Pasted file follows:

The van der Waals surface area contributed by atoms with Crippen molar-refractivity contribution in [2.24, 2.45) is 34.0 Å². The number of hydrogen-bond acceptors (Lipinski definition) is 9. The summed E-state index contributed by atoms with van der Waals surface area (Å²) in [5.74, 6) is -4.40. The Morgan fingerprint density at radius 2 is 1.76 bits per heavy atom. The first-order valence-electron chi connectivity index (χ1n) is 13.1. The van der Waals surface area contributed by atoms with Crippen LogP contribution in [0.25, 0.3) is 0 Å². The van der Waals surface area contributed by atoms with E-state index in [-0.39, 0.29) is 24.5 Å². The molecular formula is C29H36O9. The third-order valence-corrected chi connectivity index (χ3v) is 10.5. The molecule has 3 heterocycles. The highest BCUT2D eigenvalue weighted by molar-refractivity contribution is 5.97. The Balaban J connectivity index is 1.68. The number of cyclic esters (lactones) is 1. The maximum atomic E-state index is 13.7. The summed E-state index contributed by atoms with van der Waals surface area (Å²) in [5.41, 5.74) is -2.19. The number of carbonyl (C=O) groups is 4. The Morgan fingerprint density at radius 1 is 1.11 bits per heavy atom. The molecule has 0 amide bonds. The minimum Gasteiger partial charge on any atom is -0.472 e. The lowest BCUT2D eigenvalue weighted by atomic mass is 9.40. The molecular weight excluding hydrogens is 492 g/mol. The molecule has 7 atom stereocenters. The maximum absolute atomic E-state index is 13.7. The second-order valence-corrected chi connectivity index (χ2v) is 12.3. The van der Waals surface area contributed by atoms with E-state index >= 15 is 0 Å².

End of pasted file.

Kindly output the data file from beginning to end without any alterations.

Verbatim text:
The van der Waals surface area contributed by atoms with Crippen molar-refractivity contribution in [2.24, 2.45) is 34.0 Å². The number of hydrogen-bond acceptors (Lipinski definition) is 9. The summed E-state index contributed by atoms with van der Waals surface area (Å²) in [5.74, 6) is -4.40. The Morgan fingerprint density at radius 2 is 1.76 bits per heavy atom. The first-order valence-electron chi connectivity index (χ1n) is 13.1. The van der Waals surface area contributed by atoms with Crippen LogP contribution in [0.25, 0.3) is 0 Å². The van der Waals surface area contributed by atoms with E-state index in [-0.39, 0.29) is 24.5 Å². The molecular formula is C29H36O9. The third-order valence-corrected chi connectivity index (χ3v) is 10.5. The molecule has 3 heterocycles. The highest BCUT2D eigenvalue weighted by molar-refractivity contribution is 5.97. The Balaban J connectivity index is 1.68. The number of cyclic esters (lactones) is 1. The maximum atomic E-state index is 13.7. The summed E-state index contributed by atoms with van der Waals surface area (Å²) in [5.41, 5.74) is -2.19. The number of carbonyl (C=O) groups is 4. The Morgan fingerprint density at radius 1 is 1.11 bits per heavy atom. The molecule has 0 amide bonds. The minimum Gasteiger partial charge on any atom is -0.472 e. The lowest BCUT2D eigenvalue weighted by atomic mass is 9.40. The molecular weight excluding hydrogens is 492 g/mol. The molecule has 7 atom stereocenters. The maximum absolute atomic E-state index is 13.7. The second-order valence-corrected chi connectivity index (χ2v) is 12.3. The van der Waals surface area contributed by atoms with E-state index >= 15 is 0 Å².